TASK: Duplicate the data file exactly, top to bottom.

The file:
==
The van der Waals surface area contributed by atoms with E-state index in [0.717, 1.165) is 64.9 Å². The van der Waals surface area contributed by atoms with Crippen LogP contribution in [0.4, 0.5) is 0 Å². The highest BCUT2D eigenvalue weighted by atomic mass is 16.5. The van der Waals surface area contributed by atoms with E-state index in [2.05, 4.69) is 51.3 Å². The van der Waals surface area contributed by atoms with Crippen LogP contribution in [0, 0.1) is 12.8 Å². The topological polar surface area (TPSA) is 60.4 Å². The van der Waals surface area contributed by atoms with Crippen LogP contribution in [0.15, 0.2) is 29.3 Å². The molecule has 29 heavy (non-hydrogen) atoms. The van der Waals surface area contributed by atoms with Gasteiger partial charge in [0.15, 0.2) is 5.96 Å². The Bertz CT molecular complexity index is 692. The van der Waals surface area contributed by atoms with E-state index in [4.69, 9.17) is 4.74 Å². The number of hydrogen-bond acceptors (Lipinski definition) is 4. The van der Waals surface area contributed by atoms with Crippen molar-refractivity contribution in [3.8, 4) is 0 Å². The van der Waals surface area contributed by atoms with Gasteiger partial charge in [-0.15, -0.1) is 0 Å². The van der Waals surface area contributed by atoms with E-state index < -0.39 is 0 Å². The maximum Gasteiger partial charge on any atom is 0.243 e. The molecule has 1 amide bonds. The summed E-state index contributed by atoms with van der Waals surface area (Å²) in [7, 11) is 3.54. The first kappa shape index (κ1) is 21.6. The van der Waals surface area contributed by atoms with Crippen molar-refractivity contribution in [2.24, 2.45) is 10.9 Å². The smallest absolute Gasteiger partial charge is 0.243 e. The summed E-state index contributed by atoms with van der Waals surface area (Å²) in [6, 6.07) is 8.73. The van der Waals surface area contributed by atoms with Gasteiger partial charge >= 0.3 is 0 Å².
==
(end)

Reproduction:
The van der Waals surface area contributed by atoms with E-state index in [0.717, 1.165) is 64.9 Å². The van der Waals surface area contributed by atoms with Crippen LogP contribution in [0.4, 0.5) is 0 Å². The highest BCUT2D eigenvalue weighted by atomic mass is 16.5. The van der Waals surface area contributed by atoms with E-state index in [2.05, 4.69) is 51.3 Å². The van der Waals surface area contributed by atoms with Crippen LogP contribution in [0, 0.1) is 12.8 Å². The topological polar surface area (TPSA) is 60.4 Å². The van der Waals surface area contributed by atoms with Crippen LogP contribution in [0.15, 0.2) is 29.3 Å². The molecule has 29 heavy (non-hydrogen) atoms. The van der Waals surface area contributed by atoms with Gasteiger partial charge in [0.15, 0.2) is 5.96 Å². The Bertz CT molecular complexity index is 692. The van der Waals surface area contributed by atoms with E-state index in [4.69, 9.17) is 4.74 Å². The number of hydrogen-bond acceptors (Lipinski definition) is 4. The van der Waals surface area contributed by atoms with Crippen molar-refractivity contribution in [3.8, 4) is 0 Å². The van der Waals surface area contributed by atoms with Gasteiger partial charge in [-0.15, -0.1) is 0 Å². The van der Waals surface area contributed by atoms with E-state index < -0.39 is 0 Å². The maximum Gasteiger partial charge on any atom is 0.243 e. The molecule has 1 amide bonds. The summed E-state index contributed by atoms with van der Waals surface area (Å²) in [7, 11) is 3.54. The first kappa shape index (κ1) is 21.6. The van der Waals surface area contributed by atoms with Crippen molar-refractivity contribution in [2.24, 2.45) is 10.9 Å². The smallest absolute Gasteiger partial charge is 0.243 e. The summed E-state index contributed by atoms with van der Waals surface area (Å²) in [6, 6.07) is 8.73. The van der Waals surface area contributed by atoms with Gasteiger partial charge >= 0.3 is 0 Å².